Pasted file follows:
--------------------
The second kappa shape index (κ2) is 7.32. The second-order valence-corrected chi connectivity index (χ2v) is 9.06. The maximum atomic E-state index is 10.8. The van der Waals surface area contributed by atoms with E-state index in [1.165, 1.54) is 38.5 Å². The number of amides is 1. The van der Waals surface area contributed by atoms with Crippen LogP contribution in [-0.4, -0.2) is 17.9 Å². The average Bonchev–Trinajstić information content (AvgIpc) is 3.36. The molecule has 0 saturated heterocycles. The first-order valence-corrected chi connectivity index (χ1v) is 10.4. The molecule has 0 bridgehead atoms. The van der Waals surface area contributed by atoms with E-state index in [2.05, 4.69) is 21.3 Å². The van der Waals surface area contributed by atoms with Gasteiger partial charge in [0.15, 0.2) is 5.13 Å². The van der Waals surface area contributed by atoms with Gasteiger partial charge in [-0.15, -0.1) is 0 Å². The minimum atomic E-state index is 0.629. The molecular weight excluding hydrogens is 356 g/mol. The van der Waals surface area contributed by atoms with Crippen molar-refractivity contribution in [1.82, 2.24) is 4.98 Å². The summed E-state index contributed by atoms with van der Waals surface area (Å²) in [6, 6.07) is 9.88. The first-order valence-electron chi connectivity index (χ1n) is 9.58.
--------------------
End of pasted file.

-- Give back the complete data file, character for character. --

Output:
The second kappa shape index (κ2) is 7.32. The second-order valence-corrected chi connectivity index (χ2v) is 9.06. The maximum atomic E-state index is 10.8. The van der Waals surface area contributed by atoms with E-state index in [1.165, 1.54) is 38.5 Å². The number of amides is 1. The van der Waals surface area contributed by atoms with Crippen LogP contribution in [-0.4, -0.2) is 17.9 Å². The average Bonchev–Trinajstić information content (AvgIpc) is 3.36. The molecule has 0 saturated heterocycles. The first-order valence-corrected chi connectivity index (χ1v) is 10.4. The molecule has 0 bridgehead atoms. The van der Waals surface area contributed by atoms with E-state index in [2.05, 4.69) is 21.3 Å². The van der Waals surface area contributed by atoms with Gasteiger partial charge in [0.15, 0.2) is 5.13 Å². The van der Waals surface area contributed by atoms with Gasteiger partial charge in [-0.15, -0.1) is 0 Å². The minimum atomic E-state index is 0.629. The molecular weight excluding hydrogens is 356 g/mol. The van der Waals surface area contributed by atoms with Crippen molar-refractivity contribution in [1.82, 2.24) is 4.98 Å². The summed E-state index contributed by atoms with van der Waals surface area (Å²) in [6, 6.07) is 9.88. The first-order valence-electron chi connectivity index (χ1n) is 9.58.